Sigmund Software, LLC is part of the VSS Medical Group
Yesterday, (Thursday 25 June 2015) the Supreme Court ruled 6 to 3 in favor of upholding federal subsidies in the contentious King v. Burwell case, which addressed whether the wording of the Affordable Care Act intended the State to subsidize insurance premiums in states with Health Exchanges that were not federally implemented or controlled.
One of the three dissenters, Scalia, said that "Words no longer have meaning if an Exchange that is not established by a State is 'established by the state." His approach rested on the literal interpretation of the wording of the Act.
In contrast, Chief Justice Roberts (one of the six that voted in favor of the administration) said things less literal for him. "In every case we must respect the role of the Legislature and take care not to undo what it has done. A fair reading of legislation demands a fair understanding of the legislative plan. Congress passed the Affordable Care Act to improve health insurance markets, not destroy them. If at all possible we must interpret the Act in a way that is consistent with the former and avoids the latter."
When ICD-10 hits on October 1st, many will be swamped or swept away by the tsunami. The news is full of articles about what practices can do before the dreaded date to prepare for the impact. But what should practitioners do on October 2nd? And 3rd? Now, there's a question.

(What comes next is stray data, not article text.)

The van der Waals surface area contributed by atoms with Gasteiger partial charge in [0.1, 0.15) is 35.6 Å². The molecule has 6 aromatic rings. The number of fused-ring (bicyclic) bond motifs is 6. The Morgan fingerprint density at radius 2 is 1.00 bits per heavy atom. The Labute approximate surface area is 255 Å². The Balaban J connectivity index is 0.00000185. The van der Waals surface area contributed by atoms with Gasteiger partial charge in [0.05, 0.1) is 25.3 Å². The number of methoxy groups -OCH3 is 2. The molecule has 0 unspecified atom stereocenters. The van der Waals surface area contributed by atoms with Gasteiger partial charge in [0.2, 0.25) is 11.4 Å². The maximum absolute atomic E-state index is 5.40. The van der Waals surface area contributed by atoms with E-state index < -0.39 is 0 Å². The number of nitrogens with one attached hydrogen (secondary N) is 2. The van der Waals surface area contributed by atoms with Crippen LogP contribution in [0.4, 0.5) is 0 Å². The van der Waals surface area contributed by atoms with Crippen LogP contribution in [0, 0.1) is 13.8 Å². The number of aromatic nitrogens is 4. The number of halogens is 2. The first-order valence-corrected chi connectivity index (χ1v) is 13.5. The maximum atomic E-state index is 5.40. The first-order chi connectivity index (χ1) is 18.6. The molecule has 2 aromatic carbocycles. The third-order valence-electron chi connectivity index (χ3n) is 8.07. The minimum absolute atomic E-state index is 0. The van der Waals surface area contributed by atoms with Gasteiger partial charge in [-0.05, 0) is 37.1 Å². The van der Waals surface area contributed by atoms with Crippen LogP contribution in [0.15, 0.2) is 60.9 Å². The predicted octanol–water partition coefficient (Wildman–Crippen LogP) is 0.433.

The first three months following ICD-10 transition will be the most painful, and carry the majority of this dramatic learning curve. Six months in, ICD-10 coding will be almost second nature. Getting through that initial transition period will inevitably be traumatic, but there are steps you can take now to minimize the pain later.
Here are three suggestions...
Ever-tightening budgets mean that employers are increasingly moving toward adoption of low-premium High Deductible Health Plans (HDHP) in efforts to reduce ongoing costs. HDHP are attractive to employers, as the larger part of the financial burden, the High Deductible part of HDHP, falls on their employees, making them much more affordable.
This is a mixed blessing. Employees still get the health benefits they need, but with 2015 deductibles starting at around $1300 for single plans and $2600 for family plans, when someone falls ill and it comes time to actually use the health plan, some patients find the high deductible forms an insurmountable barrier to treatment. In short, that high deductible is just too much of an up-front cost. And this in turn means that some patients are electing to skip minor treatments.
Sigmund Software is! As long time supporters of this important addiction treatment event we will be there in force this year, exhibiting at Booth 116. We invite everyone to stop by and see what we have to offer.
The NAATP (National Association of Addiction Treatment Providers) conference this year is being hosted at the prestigious Omni La Costa Spa and Resort in Carlsbad, CA., between May 16 and 18 inclusive.
This beautiful resort is worthy of a visit just for the scenery. Our team is in the air as this is being typed, and they will be on the ground ready to meet, greet, and answer questions. If you will be here for this conference, they look forward to seeing you.